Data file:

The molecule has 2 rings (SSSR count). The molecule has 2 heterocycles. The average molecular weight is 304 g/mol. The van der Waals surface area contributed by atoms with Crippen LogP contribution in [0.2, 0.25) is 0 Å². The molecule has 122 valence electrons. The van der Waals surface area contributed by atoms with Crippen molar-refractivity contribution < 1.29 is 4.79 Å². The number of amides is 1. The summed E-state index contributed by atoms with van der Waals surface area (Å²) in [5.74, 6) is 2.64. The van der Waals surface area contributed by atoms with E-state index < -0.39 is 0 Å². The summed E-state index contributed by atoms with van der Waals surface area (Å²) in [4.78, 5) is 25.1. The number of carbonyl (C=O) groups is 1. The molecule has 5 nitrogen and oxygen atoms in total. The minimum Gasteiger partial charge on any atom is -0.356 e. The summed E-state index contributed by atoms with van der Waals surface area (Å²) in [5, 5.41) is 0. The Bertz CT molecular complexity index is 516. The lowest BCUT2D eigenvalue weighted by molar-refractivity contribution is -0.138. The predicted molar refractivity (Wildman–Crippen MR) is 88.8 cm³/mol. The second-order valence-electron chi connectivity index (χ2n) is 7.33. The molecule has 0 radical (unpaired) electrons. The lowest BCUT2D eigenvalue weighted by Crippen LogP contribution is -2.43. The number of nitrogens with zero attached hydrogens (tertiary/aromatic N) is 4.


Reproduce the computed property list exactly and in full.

The molecule has 2 rings (SSSR count). The molecule has 2 heterocycles. The average molecular weight is 304 g/mol. The van der Waals surface area contributed by atoms with Crippen LogP contribution in [0.2, 0.25) is 0 Å². The molecule has 122 valence electrons. The van der Waals surface area contributed by atoms with Crippen molar-refractivity contribution < 1.29 is 4.79 Å². The number of amides is 1. The summed E-state index contributed by atoms with van der Waals surface area (Å²) in [5.74, 6) is 2.64. The van der Waals surface area contributed by atoms with E-state index < -0.39 is 0 Å². The summed E-state index contributed by atoms with van der Waals surface area (Å²) in [4.78, 5) is 25.1. The number of carbonyl (C=O) groups is 1. The molecule has 5 nitrogen and oxygen atoms in total. The minimum Gasteiger partial charge on any atom is -0.356 e. The summed E-state index contributed by atoms with van der Waals surface area (Å²) in [5, 5.41) is 0. The Bertz CT molecular complexity index is 516. The lowest BCUT2D eigenvalue weighted by molar-refractivity contribution is -0.138. The predicted molar refractivity (Wildman–Crippen MR) is 88.8 cm³/mol. The second-order valence-electron chi connectivity index (χ2n) is 7.33. The molecule has 0 radical (unpaired) electrons. The lowest BCUT2D eigenvalue weighted by Crippen LogP contribution is -2.43. The number of nitrogens with zero attached hydrogens (tertiary/aromatic N) is 4.